Tag Archives: society

Write On!

11 Oct

On Friday and Saturday, I attended the NC/NE Society of Children’s Book Writers and Illustrators annual Editor and Agent Conference.  I have spent several years writing and revising a middle-grade novel.  And I would dearly like to sell said project.

I approached this conference like a job interview.  I read up on the participating professionals (stalking a couple of them on Twitter and Facebook).  On the advice of a friend, I came up with a 30-second “elevator” pitch about both my work-in-progress and a YA novel I hope to write.  I lined up babysitters and activities for my kids, and made up an hour-by-hour schedule for my husband as to who was doing what, when.  All that enabled me to spend two working days—from 9 a.m.-5 p.m. both Friday and Saturday—full engaged in the conference.

On top of that, I vowed to meet other writers.  Now, I like other writers.  With the exception of three years in TV news (where I did a ton of writing, BTW), I’ve spent my entire career as a writer.  And I value the relationships I have with my editors, especially.  But fiction feels like a whole new world, these kids’ authors a whole new animal.  Plus I’d rather listen than speak in almost any situation.

Nevertheless, I promised I’d chat up six separate folks.  I’m delighted to report that I exceeded my goal.  I spoke with THREE literary agents and THREE editors (one from Random House; the other two from Scholastic).  I plopped myself beside an agent the first night at dinner.  And I offered my opinions on various books, some of which didn’t gel with hers.  On the other side of that agent was her client, Oklahoma-based author Sonia Gensler; her YA debut novel, THE REVENANT, was published this summer, and it’s terrific.  She’s lovely, too.

Personal meet-and-greet goals aside, I most benefited from a shot of “you-can-do-it!” enthusiasm.  My heart beat faster to hear high-powered pros talk about how they love (love!) working with new talent.  Recession aside, children’s fiction is experiencing a boon, both creatively and in terms of market share.  (Unless you write or sell picture books…more on that, perhaps, another time.)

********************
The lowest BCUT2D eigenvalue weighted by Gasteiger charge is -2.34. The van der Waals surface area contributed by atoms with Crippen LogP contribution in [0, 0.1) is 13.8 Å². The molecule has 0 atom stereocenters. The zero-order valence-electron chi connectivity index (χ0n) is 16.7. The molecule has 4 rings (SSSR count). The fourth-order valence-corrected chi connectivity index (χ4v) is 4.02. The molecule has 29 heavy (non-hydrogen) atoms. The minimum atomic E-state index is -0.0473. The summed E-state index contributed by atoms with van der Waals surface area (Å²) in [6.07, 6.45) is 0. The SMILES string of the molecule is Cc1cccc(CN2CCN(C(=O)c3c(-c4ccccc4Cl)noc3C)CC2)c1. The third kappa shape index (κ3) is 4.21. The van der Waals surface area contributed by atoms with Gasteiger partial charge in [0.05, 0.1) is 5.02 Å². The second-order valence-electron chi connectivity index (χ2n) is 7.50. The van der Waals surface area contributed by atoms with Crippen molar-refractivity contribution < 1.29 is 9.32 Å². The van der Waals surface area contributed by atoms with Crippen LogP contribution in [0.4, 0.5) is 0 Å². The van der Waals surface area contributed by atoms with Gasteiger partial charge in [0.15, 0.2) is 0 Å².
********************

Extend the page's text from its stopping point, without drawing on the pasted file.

As a mom, it’s gratifying, too, to realize teams of professionals are working like crazy to put out quality, enriching material that will educate, excite and inspire babies to older teens. It’s all the more motivation to put the polish on my piece!

A New Perspective

16 Sep

“Sometimes all it takes is a new perspective to shift us out of the bad habits that keep us from being our best selves.”

I read that quote over the weekend, and it really got my attention.

Do you remember the movie “Dead Poets Society” with Robin Williams?  There was a scene in which he asked his students to stand up on top of a desk, for the sole purpose of looking at their surroundings from a different angle.  Like the quote, it was about getting a new perspective.  Well, I definitely feel like I’m standing on top of the desk in my own life right now.

As you may have read in my blog last week, my husband just had hip surgery, and he’s basically bedridden for a while.  I’ve been both mom and dad for several days now, and though I’m exhausted, I’ve had moments of real clarity about my life and my abilities.

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